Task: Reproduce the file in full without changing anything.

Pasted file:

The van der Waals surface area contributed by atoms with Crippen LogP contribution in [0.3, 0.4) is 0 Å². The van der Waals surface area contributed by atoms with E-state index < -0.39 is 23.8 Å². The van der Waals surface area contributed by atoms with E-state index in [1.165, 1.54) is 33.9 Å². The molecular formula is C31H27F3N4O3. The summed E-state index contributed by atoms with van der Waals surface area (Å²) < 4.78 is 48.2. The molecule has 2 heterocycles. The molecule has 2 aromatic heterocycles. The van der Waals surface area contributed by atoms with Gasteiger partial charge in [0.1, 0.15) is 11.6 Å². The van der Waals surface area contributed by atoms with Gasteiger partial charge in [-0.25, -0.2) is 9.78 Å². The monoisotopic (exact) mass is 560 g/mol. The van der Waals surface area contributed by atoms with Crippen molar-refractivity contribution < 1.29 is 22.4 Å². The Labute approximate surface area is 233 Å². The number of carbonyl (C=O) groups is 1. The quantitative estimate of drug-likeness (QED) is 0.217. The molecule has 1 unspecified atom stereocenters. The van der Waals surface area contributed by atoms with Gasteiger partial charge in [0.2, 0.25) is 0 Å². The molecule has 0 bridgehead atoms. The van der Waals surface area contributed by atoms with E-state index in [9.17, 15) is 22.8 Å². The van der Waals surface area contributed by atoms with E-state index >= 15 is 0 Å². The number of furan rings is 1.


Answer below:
The van der Waals surface area contributed by atoms with Crippen LogP contribution in [0.3, 0.4) is 0 Å². The van der Waals surface area contributed by atoms with E-state index < -0.39 is 23.8 Å². The van der Waals surface area contributed by atoms with E-state index in [1.165, 1.54) is 33.9 Å². The molecular formula is C31H27F3N4O3. The summed E-state index contributed by atoms with van der Waals surface area (Å²) < 4.78 is 48.2. The molecule has 2 heterocycles. The molecule has 2 aromatic heterocycles. The van der Waals surface area contributed by atoms with Gasteiger partial charge in [0.1, 0.15) is 11.6 Å². The van der Waals surface area contributed by atoms with Gasteiger partial charge in [-0.25, -0.2) is 9.78 Å². The monoisotopic (exact) mass is 560 g/mol. The van der Waals surface area contributed by atoms with Crippen molar-refractivity contribution < 1.29 is 22.4 Å². The Labute approximate surface area is 233 Å². The number of carbonyl (C=O) groups is 1. The quantitative estimate of drug-likeness (QED) is 0.217. The molecule has 1 unspecified atom stereocenters. The van der Waals surface area contributed by atoms with Gasteiger partial charge in [0.2, 0.25) is 0 Å². The molecule has 0 bridgehead atoms. The van der Waals surface area contributed by atoms with E-state index in [9.17, 15) is 22.8 Å². The van der Waals surface area contributed by atoms with E-state index >= 15 is 0 Å². The number of furan rings is 1.